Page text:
The Lunar Volatile Resources Analysis Package (L-VRAP) has been conceived to deliver some of the objectives of the proposed Lunar Lander mission currently being studied by the European Space Agency. The purpose of the mission is to demonstrate and develop capability; the impetus is very much driven by a desire to lay the foundations for future human exploration of the Moon. Thus, L-VRAP has design goals that consider lunar volatiles from the perspective of both their innate scientific interest and also their potential for in situ utilisation as a resource. The device is a dual mass spectrometer system and is capable of meeting the requirements of the mission with respect to detection, quantification and characterisation of volatiles. Through the use of appropriate sampling techniques, volatiles from either the regolith or atmosphere (exosphere) can be analysed. Furthermore, since L-VRAP has the capacity to determine isotopic compositions, it should be possible for the instrument to determine the sources of the volatiles that are found on the Moon (be they lunar per se, extra-lunar, or contaminants imparted by the mission itself). © 2012 Elsevier Ltd. All rights reserved. Source


Mostl C.,University of Graz | Mostl C.,Austrian Academy of Sciences | Rollett T.,University of Graz | Rollett T.,Austrian Academy of Sciences | And 14 more authors.
Astrophysical Journal | Year: 2011

One of the goals of the NASA Solar TErestrial RElations Observatory (STEREO) mission is to study the feasibility of forecasting the direction, arrival time, and internal structure of solar coronal mass ejections (CMEs) from a vantage point outside the Sun-Earth line. Through a case study, we discuss the arrival time calculation of interplanetary CMEs (ICMEs) in the ecliptic plane using data from STEREO/SECCHI at large elongations from the Sun in combination with different geometric assumptions about the ICME front shape [fixed-Φ (FP): a point and harmonic mean (HM): a circle]. These forecasting techniques use single-spacecraft imaging data and are based on the assumption of constant velocity and direction. We show that for the slow (350kms -1) ICME on 2009 February 13-18, observed at quadrature by the two STEREO spacecraft, the results for the arrival time given by the HM approximation are more accurate by 12hr than those for FP in comparison to in situ observations of solar wind plasma and magnetic field parameters by STEREO/IMPACT/PLASTIC, and by 6hr for the arrival time at Venus Express (MAG). We propose that the improvement is directly related to the ICME front shape being more accurately described by HM for an ICME with a low inclination of its symmetry axis to the ecliptic. In this case, the ICME has to be tracked to >30° elongation to obtain arrival time errors < ± 5hr. A newly derived formula for calculating arrival times with the HM method is also useful for a triangulation technique assuming the same geometry. © 2011. The American Astronomical Society. All rights reserved. Source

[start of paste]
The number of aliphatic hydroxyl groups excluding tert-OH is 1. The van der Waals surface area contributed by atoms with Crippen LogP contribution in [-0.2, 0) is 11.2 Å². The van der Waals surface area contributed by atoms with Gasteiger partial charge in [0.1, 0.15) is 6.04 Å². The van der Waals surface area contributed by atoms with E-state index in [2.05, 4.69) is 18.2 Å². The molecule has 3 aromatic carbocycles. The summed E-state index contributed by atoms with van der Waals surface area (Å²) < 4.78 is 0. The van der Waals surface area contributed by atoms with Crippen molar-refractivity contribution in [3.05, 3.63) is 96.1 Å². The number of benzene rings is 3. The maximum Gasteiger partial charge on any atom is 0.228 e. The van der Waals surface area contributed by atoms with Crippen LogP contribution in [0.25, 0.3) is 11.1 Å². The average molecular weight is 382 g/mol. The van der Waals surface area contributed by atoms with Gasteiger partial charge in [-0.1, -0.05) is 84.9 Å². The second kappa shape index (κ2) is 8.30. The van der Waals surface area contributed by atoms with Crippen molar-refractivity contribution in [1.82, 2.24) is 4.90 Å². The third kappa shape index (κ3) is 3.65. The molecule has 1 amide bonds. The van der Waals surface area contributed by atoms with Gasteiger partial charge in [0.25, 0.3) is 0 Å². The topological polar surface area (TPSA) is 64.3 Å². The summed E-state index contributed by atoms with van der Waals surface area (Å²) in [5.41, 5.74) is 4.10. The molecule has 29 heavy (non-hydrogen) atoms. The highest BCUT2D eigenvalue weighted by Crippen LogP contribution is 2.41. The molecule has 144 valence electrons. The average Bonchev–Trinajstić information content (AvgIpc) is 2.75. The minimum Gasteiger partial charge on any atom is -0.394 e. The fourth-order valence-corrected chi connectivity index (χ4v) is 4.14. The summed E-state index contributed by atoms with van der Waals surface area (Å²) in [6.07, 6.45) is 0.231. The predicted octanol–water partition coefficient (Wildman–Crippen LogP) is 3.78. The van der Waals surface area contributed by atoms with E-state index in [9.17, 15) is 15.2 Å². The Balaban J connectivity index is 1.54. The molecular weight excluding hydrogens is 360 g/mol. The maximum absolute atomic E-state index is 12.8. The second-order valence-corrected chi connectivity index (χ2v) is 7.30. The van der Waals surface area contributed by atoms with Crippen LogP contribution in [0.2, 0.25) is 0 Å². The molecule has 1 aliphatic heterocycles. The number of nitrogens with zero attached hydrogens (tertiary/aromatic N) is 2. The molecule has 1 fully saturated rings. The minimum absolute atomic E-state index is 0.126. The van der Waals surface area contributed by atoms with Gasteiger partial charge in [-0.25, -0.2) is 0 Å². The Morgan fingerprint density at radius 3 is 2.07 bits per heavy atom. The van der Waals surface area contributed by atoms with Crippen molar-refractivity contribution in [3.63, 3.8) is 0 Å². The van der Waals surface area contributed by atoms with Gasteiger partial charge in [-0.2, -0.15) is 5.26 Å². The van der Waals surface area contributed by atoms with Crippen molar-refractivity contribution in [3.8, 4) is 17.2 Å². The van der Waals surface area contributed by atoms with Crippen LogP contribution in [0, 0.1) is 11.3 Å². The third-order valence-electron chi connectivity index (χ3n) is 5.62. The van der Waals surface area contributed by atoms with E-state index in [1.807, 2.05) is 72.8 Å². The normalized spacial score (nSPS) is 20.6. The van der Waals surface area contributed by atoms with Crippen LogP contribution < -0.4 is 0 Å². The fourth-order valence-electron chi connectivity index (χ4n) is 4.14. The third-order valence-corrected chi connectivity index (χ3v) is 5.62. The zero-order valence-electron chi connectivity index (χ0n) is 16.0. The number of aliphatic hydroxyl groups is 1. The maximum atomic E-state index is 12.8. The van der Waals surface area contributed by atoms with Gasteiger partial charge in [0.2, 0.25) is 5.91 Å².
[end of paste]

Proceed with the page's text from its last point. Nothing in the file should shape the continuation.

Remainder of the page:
Xiong M.,Aberystwyth University | Xiong M.,Sigma Group | Davies J.A.,RAL Space | Bisi M.M.,Aberystwyth University | And 3 more authors.
Solar Physics | Year: 2013

Stereoscopic white-light imaging of a large portion of the inner heliosphere has been used to track interplanetary coronal mass ejections. At large elongations from the Sun, the white-light brightness depends on both the local electron density and the efficiency of the Thomson-scattering process. To quantify the effects of the Thomson-scattering geometry, we study an interplanetary shock using forward magnetohydrodynamic simulation and synthetic white-light imaging. Identifiable as an inclined streak of enhanced brightness in a time-elongation map, the travelling shock can be readily imaged by an observer located within a wide range of longitudes in the ecliptic. Different parts of the shock front contribute to the imaged brightness pattern viewed by observers at different longitudes. Moreover, even for an observer located at a fixed longitude, a different part of the shock front will contribute to the imaged brightness at any given time. The observed brightness within each imaging pixel results from a weighted integral along its corresponding ray-path. It is possible to infer the longitudinal location of the shock from the brightness pattern in an optical sky map, based on the east-west asymmetry in its brightness and degree of polarisation. Therefore, measurement of the interplanetary polarised brightness could significantly reduce the ambiguity in performing three-dimensional reconstruction of local electron density from white-light imaging. © 2012 Springer Science+Business Media B.V. Source